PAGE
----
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Taylor Swift: The Eras Tour

Updated: Nov 14, 2023

Swift's concert film delivers one of the cinematic experiences of the year

Taylor Swift has become not only a cultural phenomenon, but true force of nature, taking the world by storm with her recent billion-dollar grossing tour. Given her impressive businesswoman acumen, it was no surprise to see her capitalize on the emptying film release schedule, from Hollywood strikes, to release a concert film. The film, unusually distributed directly through movie theaters instead of traditional studios, is set to be a cultural earthquake.

Taylor Swift: The Eras Tour (2023) is a filmed version of Swift’s August concert in Los Angeles. The Eras Tour, instead of focusing on the songs from a singular recent album, takes on seventeen years of Swift’s music for a three-and-a-half-hour retrospective of her musical career.

Similar to the recent “Barbenheimer” cultural moment, where filmgoers paired Barbie (2023) with Oppenheimer (2023), The Eras Tour is an experience to share. Theaters are encouraging a more interactive experience than usual, with dancing in the aisles, sing-alongs, and selfies allowed. While the first hour or so will feature enthusiastic sit-down sing alongs, by the final hour and the “1989” album set, I found myself jumping along with the rest of the theater in a communal experience akin only to the gladiatorial fervor of Avengers: Endgame (2019). Tears were shed, scream-singing featured, and an overall barrage of style and emotion set on display.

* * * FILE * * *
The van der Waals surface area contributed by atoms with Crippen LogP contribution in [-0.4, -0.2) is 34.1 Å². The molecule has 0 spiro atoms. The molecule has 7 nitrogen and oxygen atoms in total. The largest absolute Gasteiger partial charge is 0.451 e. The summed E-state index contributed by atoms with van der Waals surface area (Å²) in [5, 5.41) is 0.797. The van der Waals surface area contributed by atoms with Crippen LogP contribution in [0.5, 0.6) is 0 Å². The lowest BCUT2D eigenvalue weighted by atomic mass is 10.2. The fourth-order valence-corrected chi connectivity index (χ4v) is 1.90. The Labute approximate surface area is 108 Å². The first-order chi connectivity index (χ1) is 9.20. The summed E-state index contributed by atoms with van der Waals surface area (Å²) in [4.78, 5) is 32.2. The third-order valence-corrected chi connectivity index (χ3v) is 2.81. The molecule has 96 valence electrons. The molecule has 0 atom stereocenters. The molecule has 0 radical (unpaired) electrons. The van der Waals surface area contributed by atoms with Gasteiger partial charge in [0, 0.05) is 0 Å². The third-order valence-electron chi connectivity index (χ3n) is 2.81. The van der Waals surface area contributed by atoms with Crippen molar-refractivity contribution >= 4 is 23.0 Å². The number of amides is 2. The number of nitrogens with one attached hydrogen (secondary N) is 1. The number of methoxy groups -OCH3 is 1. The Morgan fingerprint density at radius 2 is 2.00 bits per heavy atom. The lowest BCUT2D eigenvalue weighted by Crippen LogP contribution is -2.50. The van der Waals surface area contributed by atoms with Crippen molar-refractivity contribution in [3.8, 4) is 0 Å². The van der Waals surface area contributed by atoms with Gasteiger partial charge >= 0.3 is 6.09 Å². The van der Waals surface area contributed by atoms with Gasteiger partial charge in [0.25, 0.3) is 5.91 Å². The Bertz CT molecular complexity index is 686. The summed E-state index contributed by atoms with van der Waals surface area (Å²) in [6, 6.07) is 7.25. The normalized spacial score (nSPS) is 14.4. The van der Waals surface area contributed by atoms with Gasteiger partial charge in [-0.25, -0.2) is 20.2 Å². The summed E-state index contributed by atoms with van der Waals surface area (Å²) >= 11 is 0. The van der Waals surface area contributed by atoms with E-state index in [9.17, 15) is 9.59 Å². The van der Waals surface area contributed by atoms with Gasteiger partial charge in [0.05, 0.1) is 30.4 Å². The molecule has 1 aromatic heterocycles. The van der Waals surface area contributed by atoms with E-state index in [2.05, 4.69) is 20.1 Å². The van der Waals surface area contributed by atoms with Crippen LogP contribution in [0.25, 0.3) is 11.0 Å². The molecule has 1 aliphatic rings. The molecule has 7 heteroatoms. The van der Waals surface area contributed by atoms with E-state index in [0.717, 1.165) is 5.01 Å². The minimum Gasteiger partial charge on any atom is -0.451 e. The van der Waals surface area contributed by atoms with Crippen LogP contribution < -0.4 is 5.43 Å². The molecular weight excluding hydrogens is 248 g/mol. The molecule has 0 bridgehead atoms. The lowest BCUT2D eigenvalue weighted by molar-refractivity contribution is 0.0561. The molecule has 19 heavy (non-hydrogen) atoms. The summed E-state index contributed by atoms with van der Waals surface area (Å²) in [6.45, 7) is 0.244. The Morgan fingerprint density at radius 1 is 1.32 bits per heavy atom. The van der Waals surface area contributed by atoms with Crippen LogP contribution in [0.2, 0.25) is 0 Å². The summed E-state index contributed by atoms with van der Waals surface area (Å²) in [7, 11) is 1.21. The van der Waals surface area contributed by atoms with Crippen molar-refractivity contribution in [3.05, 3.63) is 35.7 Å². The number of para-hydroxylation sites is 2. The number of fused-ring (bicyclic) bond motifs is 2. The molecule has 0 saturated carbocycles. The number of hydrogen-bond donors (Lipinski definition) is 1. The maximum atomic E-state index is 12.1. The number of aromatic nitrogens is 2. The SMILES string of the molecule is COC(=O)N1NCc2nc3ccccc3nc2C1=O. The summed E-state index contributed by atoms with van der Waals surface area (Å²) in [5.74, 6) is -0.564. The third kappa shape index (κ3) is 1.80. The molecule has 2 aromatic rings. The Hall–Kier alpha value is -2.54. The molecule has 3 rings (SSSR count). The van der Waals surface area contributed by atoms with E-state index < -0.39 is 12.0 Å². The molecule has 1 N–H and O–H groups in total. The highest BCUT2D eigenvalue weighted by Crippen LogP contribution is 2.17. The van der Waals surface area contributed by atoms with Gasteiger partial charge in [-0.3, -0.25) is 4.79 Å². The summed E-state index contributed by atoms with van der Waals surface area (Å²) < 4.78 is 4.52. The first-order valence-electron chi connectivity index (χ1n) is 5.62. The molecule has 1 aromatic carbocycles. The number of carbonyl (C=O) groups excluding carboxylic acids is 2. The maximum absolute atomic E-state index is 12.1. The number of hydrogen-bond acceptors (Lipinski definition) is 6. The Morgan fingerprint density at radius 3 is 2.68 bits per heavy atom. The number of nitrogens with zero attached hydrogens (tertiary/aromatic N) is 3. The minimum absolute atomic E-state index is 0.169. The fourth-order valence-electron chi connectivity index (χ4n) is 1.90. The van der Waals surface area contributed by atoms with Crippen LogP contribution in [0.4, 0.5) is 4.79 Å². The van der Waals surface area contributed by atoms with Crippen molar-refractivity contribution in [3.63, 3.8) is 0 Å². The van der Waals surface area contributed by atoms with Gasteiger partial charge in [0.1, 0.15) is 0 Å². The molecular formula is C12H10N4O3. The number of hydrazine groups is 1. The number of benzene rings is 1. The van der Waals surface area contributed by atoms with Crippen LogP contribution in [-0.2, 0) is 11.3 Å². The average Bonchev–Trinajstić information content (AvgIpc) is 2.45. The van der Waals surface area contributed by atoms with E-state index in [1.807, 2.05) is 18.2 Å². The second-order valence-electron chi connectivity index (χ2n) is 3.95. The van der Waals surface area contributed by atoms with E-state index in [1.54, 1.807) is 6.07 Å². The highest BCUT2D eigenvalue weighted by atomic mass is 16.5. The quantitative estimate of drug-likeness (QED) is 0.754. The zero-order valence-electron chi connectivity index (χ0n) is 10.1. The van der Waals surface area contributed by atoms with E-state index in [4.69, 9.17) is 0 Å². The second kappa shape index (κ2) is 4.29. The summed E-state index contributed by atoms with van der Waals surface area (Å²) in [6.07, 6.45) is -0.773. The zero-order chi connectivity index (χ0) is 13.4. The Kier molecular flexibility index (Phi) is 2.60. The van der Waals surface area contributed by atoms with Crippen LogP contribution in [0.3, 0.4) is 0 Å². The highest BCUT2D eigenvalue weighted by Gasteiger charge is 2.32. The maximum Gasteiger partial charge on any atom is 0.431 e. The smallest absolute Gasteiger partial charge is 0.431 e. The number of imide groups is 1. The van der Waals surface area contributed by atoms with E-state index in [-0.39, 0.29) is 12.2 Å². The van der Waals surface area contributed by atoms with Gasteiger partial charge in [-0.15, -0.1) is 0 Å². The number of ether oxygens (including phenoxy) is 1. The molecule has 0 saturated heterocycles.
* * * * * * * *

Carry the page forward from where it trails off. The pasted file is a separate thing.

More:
Not many would have pegged Swift to be one of the saviors of the decadent movie-going business, post-Covid. The Eras Tour, however, proves to be the perfect antidote to bring people back to theaters in droves. It is a film experience that is enhanced by sharing it with other strangers in a concert-like atmosphere and enjoying the quality sound systems and image infrastructure.

The Eras Tour, however, is a mesmerizing show in and of itself, aside from the communality around it. The distinct styles and tones attached to each album set allows Swift and her technical directors to come up with inventive uses of the screen-tiled stage, Swift’s costumes, and the army of talented background dancers.

Sam Wrench directs, having previously helmed Billie Eilish Live at the O2 (2023) concert film. Wrench does well to capture the concert form, cutting between Swift and fan reactions, setting his pace and cinematography to the songs. However, Wrench also demonstrates a rather impatient editing style, with shots averaging one or two seconds before cutting away. Viewers, thus, don’t get chances to drink in specific uses of the stage or choreographed dances before Wrench is quickly cutting away.

In the end, Taylor Swift: The Eras Tour captures the magical essence of the record-breaking musical tour, delivering a theatrical experience unlike many in recent years. The filmed version captures the colorful and varied repertoire of Swift’s music library, with the technical directors delivering a stream of visuals and choreography that make the long runtime fly by. Sadly, you aren’t able to appreciate some of the greater technical achievements due to Wrench’s jittery editing, but the creative choice doesn’t take away from a cinematic experience you will remember all too well.



About Young Critic

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I've been writing on different version of this website since February of 2013. I originally founded the website in a film-buff phase in high school, but it has since continued through college and into my adult life. Young Critic may be getting older, but the love and passion for film is forever young. 

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